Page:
The next day the Jewish paper Forward raised a question, not yet answered, about Alfa Bank's principal owner, the philanthropist oligarch Mikhail Fridman, listed as #73 on the Forbes list of the world's billionaires in 2016 (once #20), and the second wealthiest Russian:
Is a Russian Jewish oligarch with Israeli citizenship and close ties to both Vladimir Putin and Benjamin Netanyahu running a secret cyber-communications channel between Donald Trump's presidential campaign and Russian authorities? [59]
The various speculations about the Trump link to Alfa and Fridman, whether innocuous or shady, justify a closer look at the charges about Alfa's influence two decades ago, when Alfa's dubious clout in Washington included protection from both senior Democrats like Richard Burt of Kissinger McLarty Associates and also senior Republicans like Dick Cheney.[60] As The Guardian reported in 2002, Alfa's 1990s clout in Washington was demonstrated when its oil company, Tyumen,
was loaned $489m in credits by the US Export-Import Bank after lobbying by Halliburton…. The [Clinton] White House and State Department tried to veto the Russian deal. But after intense lobbying by Halliburton the objections were overruled on Capitol Hill [which then was Republican controlled]…. The State Department's concerns were based on the fact that Tyumen was controlled by a holding conglomerate, the Alfa Group, that had been investigated in Russia for mafia connections.[61]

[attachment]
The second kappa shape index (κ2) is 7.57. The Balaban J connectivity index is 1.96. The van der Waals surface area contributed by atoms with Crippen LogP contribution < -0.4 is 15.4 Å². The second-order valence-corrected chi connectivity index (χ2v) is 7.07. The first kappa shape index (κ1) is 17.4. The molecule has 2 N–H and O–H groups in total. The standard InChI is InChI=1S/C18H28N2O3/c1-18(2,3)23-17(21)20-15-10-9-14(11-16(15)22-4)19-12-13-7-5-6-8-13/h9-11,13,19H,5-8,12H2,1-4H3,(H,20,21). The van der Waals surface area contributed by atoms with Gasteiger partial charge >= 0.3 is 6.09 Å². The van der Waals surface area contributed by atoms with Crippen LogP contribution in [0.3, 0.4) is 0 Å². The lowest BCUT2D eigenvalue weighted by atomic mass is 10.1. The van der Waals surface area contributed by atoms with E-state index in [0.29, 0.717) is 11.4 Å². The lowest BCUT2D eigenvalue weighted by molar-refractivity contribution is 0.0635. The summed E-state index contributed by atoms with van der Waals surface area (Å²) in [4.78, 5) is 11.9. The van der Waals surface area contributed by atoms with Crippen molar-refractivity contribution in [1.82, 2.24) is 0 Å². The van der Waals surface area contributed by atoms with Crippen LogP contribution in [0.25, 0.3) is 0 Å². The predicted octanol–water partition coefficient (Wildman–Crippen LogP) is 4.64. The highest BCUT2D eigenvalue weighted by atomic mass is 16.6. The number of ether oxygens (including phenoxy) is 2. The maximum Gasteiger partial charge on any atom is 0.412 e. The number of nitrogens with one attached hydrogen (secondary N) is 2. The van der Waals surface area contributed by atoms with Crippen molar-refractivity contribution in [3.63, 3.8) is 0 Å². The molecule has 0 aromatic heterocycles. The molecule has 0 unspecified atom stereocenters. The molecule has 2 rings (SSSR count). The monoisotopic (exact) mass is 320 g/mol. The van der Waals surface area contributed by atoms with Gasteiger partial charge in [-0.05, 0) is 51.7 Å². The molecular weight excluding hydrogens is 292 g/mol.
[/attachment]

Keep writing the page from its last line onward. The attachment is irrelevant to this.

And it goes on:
Veteran newsman Knut Royce (a major contributor to three Pulitzer Prize-winning stories) reported the details:
Under the guidance of Richard Cheney, a get-the-government-out-of-my-face conservative, Halliburton Company over the past five years has emerged as a corporate welfare hog, benefiting from at least $3.8 billion in federal contracts and taxpayer-insured loans.
One of these loans was approved in April by the U.S. Export-Import Bank. It guaranteed $489 million in credits to a Russian oil company [Tyumen, owned by Alfa] whose roots are imbedded in a legacy of KGB and Communist Party corruption, as well as drug trafficking and organized crime funds, according to Russian and U.S. sources and documents.